Banbury students battle the bugs in Oxford science study day

Twenty-seven students from Futures Institute and Wykham Park Academy enjoyed an insight into science at Oxford University recently when they participated in the inaugural ‘Battle the Bugs’ event.
Watch more of our videos on Shots! 
and live on Freeview channel 276
Visit Shots! now

The initiative was developed by the Ineos Oxford Institute (IOI) for antimicrobial research and the Chemistry Teaching Laboratory (CTL) at the University of Oxford, in collaboration with the History of Science Museum, and Trinity College. It aims to extend the experience and understanding of laboratory work in the field of antimicrobial resistance to young people, and to showcase a variety of scientific careers.

The students included sixth form chemists as well as GCSE scientists in Years 10 and 11. In a day which comprised a range of activities, the youngsters enjoyed opportunities to interact with university scientists and researchers and learn more about the University of Oxford's work on life-saving medicines. They were also able to gain hands-on laboratory experience by synthesising their own antimicrobial compound.

Hide Ad
Hide Ad

A debate at the Ineos Oxford Institute on the science and politics of antibiotic resistance prompted lively conversations, while at the History of Science Museum, students learnt about past antibiotic discovery in Oxford, and examined the discovery of penicillin.

Hands on work in the labHands on work in the lab
Hands on work in the lab

“By making science accessible to students, we hope to demystify the work taking place in Oxford and excite students about further education and careers in science, “ explained Dr Helen Smith, Postdoctoral Research Associate in the Ineos Oxford Institute.

The highlight for many of the aspiring scientists however, was the ‘Fight the Fungus’ lab session which saw them synthesise their own antifungals.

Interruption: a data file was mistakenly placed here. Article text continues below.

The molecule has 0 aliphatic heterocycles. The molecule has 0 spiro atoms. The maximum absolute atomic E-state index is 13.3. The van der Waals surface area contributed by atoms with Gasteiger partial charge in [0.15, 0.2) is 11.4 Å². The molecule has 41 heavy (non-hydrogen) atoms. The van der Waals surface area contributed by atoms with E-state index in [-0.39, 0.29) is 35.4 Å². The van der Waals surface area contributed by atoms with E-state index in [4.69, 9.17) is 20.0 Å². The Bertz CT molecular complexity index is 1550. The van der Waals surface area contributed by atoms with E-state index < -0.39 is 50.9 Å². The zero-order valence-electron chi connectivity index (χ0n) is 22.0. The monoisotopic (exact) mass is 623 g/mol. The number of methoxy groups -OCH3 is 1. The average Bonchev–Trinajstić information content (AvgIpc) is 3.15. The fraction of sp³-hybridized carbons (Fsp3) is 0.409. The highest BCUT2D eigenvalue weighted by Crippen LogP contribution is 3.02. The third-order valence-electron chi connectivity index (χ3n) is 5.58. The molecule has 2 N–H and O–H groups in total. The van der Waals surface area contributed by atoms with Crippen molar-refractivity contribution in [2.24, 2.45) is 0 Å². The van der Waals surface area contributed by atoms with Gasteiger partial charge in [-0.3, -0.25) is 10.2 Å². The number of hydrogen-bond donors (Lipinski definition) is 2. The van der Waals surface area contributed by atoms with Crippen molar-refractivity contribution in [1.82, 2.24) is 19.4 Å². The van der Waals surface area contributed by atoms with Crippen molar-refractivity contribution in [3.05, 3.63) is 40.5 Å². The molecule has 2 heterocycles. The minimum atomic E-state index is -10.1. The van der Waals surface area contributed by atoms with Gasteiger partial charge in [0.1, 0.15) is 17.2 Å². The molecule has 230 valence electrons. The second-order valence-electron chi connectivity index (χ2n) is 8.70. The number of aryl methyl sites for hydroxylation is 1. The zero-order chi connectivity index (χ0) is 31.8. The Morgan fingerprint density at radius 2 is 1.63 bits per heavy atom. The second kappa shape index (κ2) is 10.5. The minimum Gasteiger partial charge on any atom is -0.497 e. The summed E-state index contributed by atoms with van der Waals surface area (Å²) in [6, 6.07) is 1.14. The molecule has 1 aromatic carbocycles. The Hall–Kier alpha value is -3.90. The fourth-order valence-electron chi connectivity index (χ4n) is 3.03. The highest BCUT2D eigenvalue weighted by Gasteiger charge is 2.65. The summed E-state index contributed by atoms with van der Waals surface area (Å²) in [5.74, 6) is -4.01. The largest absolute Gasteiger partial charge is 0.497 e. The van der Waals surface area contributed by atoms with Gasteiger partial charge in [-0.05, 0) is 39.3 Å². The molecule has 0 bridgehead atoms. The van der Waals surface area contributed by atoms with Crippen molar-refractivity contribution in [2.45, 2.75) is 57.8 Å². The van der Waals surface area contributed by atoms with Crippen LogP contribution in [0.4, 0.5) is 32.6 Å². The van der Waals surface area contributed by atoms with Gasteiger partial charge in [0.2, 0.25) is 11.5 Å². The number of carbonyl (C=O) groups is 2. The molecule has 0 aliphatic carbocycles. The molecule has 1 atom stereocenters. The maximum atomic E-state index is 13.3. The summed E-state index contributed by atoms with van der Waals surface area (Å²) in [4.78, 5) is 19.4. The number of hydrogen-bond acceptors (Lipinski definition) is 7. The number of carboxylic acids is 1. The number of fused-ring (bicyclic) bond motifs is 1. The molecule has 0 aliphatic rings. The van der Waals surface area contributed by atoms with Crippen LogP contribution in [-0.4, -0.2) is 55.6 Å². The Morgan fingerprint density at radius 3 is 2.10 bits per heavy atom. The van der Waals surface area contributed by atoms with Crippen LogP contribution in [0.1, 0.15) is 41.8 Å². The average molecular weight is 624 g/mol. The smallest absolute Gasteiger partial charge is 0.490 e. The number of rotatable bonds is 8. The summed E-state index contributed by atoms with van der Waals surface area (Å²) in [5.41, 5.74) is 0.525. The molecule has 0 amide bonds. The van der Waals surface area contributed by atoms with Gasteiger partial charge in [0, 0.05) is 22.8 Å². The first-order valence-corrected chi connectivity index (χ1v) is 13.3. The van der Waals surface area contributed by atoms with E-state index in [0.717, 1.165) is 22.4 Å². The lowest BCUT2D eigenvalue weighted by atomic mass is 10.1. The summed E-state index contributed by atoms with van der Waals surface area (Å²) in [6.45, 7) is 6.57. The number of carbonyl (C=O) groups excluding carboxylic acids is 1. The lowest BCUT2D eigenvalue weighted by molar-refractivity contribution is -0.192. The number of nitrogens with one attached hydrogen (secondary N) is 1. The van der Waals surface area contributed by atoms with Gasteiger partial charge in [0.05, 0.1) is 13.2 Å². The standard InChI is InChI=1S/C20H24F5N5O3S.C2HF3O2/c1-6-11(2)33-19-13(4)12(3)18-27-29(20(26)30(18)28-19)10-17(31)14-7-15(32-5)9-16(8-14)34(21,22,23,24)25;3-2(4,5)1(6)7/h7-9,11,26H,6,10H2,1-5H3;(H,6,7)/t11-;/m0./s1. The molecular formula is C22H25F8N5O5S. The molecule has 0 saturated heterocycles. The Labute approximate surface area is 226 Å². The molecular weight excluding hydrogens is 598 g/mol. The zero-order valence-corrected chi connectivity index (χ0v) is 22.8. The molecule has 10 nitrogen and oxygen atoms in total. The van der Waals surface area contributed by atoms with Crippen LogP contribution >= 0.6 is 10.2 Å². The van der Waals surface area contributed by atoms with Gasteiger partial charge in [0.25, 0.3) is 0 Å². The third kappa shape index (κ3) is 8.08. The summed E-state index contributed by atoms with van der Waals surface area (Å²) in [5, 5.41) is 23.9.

Year 10 Wykham Park student Liam claimed, “The best bit of the day was doing the experiments!” while Nicole, who is aiming for a career in science said, “ It was the explanation that brought the science museum display alive. I found the history of the development of penicillin very informative.”

Hide Ad
Hide Ad

Organiser Dr Ana Wallis of the Department of Chemistry’s outreach team is hopeful the day will have captured the imaginations of those who took part:

Students me University scientists and researchersStudents me University scientists and researchers
Students me University scientists and researchers

“We hope this study day will inspire school students by giving them a holistic picture of drug-resistant infections and highlight some of the diverse career paths available to them.”

Dr Catherine Pickup, Director of Project Based Learning at Futures Institute said, “What a wonderful day! An exclusive exposition of the history of the development of penicillin in the History of Science museum and a superb practical session in the undergraduate Chemistry labs making novel antibiotic drugs! We feel so fortunate to have been offered the chance to learn in such an inspiring environment. Our grateful thanks to Ana and her team for the invitation.”

Related topics: